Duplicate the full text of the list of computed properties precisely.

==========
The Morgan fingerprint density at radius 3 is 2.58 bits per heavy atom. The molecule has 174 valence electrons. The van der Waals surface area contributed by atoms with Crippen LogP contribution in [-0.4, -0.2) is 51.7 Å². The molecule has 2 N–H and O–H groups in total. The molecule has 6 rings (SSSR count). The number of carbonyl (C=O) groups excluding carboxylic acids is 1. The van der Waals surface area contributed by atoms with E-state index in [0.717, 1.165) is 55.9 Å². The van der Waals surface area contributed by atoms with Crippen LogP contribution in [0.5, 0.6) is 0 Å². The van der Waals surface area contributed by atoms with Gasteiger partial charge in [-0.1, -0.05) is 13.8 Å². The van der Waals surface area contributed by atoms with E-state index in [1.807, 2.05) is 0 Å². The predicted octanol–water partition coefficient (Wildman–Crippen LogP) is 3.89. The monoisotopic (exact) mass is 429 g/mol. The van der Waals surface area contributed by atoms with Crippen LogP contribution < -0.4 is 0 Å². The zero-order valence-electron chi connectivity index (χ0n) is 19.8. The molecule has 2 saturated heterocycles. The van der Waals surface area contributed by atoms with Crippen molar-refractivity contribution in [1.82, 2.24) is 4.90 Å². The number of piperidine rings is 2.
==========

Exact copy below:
The Morgan fingerprint density at radius 3 is 2.58 bits per heavy atom. The molecule has 174 valence electrons. The van der Waals surface area contributed by atoms with Crippen LogP contribution in [-0.4, -0.2) is 51.7 Å². The molecule has 2 N–H and O–H groups in total. The molecule has 6 rings (SSSR count). The number of carbonyl (C=O) groups excluding carboxylic acids is 1. The van der Waals surface area contributed by atoms with E-state index in [0.717, 1.165) is 55.9 Å². The van der Waals surface area contributed by atoms with Crippen LogP contribution in [0.5, 0.6) is 0 Å². The van der Waals surface area contributed by atoms with Gasteiger partial charge in [-0.1, -0.05) is 13.8 Å². The van der Waals surface area contributed by atoms with E-state index in [1.807, 2.05) is 0 Å². The predicted octanol–water partition coefficient (Wildman–Crippen LogP) is 3.89. The monoisotopic (exact) mass is 429 g/mol. The van der Waals surface area contributed by atoms with Crippen LogP contribution < -0.4 is 0 Å². The zero-order valence-electron chi connectivity index (χ0n) is 19.8. The molecule has 2 saturated heterocycles. The van der Waals surface area contributed by atoms with Crippen molar-refractivity contribution in [1.82, 2.24) is 4.90 Å². The number of piperidine rings is 2.